MCViewPoint

Opinion from a Libertarian ViewPoint

Rothbard and War – LewRockwell

Posted by M. C. on August 26, 2019

First and foremost, war deforms us morally.

War corrupts the culture

War distorts reality itself. 

Be decent. Be human. Do not be deceived by the Joe Bidens, the John McCains, the John Boltons, Hillary Clintons and the whole gang of neocons.

https://www.lewrockwell.com/2019/08/lew-rockwell/rothbard-on-war/

By

This talk was delivered at the Ron Paul Institute’s Conference on Breaking Washington’s Addiction to War.

Murray Rothbard was the creator of the modern libertarian movement and a close friend of both Ron Paul and me. His legacy was a great one, and at the Mises Institute I try every day to live up to his hopes for us.

One issue was the most important to him, of all the many issues that concerned him. This was the issue of war and peace. Because of his support for a peaceful, noninterventionist foreign policy for America, the CIA agent William F. Buckley blacklisted him from National Review and tried, fortunately without success, to silence his voice.

During the 1950’s, Murray worked for the Volker Fund, and in a letter to Ken Templeton in 1959, he complained about the situation:  “I can think of no other magazine which might publish this, though I might fix it up a bit and try one of the leftist-pacifist publications. The thing is that I am getting more and more convinced that the war-peace question is the key to the whole libertarian business, and that we will never get anywhere in this great intellectual counterrevolution (or revolution) unless we can end this . . . cold war-a war for which I believe our tough policy is largely responsible.”

Buckley’s position was that it would be necessary to erect a “totalitarian bureaucracy” within our shores in order to battle communism abroad. The implication was that once the communist menace subsided, this extraordinary effort, domestic and foreign, could likewise diminish.

Since government programs do not have a habit of diminishing but instead seek new justifications when the old ones no longer exist, few of us were surprised when the warfare state, and its right-wing apologists, hummed right along after its initial rationale vanished from history.

As it turns out, by the way, the Soviet threat was grossly exaggerated, as such threats always are. The wickedness of the Soviet regime was never in doubt, but its capabilities and intentions were consistently distorted and overblown.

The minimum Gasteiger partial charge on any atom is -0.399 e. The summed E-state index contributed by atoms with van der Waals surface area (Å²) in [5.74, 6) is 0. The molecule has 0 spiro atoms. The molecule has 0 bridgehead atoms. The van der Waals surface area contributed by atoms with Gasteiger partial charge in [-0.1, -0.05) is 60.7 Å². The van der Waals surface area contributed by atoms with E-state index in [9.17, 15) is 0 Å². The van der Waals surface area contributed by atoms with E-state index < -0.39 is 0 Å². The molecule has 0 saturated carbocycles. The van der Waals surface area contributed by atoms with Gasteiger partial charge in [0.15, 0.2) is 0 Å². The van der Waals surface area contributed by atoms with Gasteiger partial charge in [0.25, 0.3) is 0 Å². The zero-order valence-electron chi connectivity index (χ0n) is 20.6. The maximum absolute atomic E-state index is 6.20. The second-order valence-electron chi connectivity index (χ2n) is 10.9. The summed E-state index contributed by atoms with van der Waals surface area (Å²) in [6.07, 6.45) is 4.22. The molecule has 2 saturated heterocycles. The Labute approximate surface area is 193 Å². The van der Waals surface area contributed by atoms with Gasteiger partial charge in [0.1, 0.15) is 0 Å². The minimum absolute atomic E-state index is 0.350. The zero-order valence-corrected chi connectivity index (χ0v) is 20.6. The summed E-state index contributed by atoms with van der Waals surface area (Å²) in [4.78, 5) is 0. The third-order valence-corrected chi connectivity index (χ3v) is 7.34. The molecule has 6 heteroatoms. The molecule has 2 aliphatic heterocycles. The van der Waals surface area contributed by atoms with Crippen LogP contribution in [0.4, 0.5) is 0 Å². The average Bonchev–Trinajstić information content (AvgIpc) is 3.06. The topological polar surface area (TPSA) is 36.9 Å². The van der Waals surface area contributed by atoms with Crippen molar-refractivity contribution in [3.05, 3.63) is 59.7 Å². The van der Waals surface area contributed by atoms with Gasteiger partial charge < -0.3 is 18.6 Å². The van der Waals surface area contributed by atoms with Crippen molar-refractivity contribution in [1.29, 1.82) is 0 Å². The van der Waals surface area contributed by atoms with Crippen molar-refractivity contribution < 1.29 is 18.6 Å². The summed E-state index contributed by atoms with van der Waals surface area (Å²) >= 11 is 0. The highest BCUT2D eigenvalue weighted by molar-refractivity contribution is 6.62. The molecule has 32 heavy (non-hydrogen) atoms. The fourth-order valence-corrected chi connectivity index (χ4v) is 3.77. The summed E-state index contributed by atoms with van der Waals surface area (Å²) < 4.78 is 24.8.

Despite the dubious foundations on which the hysterical claims behind the alleged “Soviet threat” rested, its existence ossified into one of the unchallengeable orthodoxies of National Review and of the broader conservative movement then being born. When Murray pointed out the silliness of the whole thing, not to mention the counterproductive nature of American military intervention abroad, he quickly became an un-person at National Review, which had published him in its early years.

Well before there was an official “conservative movement,” with its magazines, its crusty orthodoxies, its ineffectual think-tanks (complete with sinecures for ex-politicians) and its craving for respectability, there was a loose, less formal association of writers and intellectuals who opposed Franklin Roosevelt (in both his domestic and foreign policies), a group Murray dubbed the “Old Right.”

There was no party line among these intrepid thinkers because there was nobody to impose one.

Even into the 1950s and the advance of the Cold War, voices of restraint amidst the remnants of the Old Right could still be found. In a 1966 article, Murray points to the right-wing group For America, a political action group whose foreign-policy platform demanded “no conscription” as well as the principle, “Enter no foreign wars unless the safety of the United States is directly threatened.”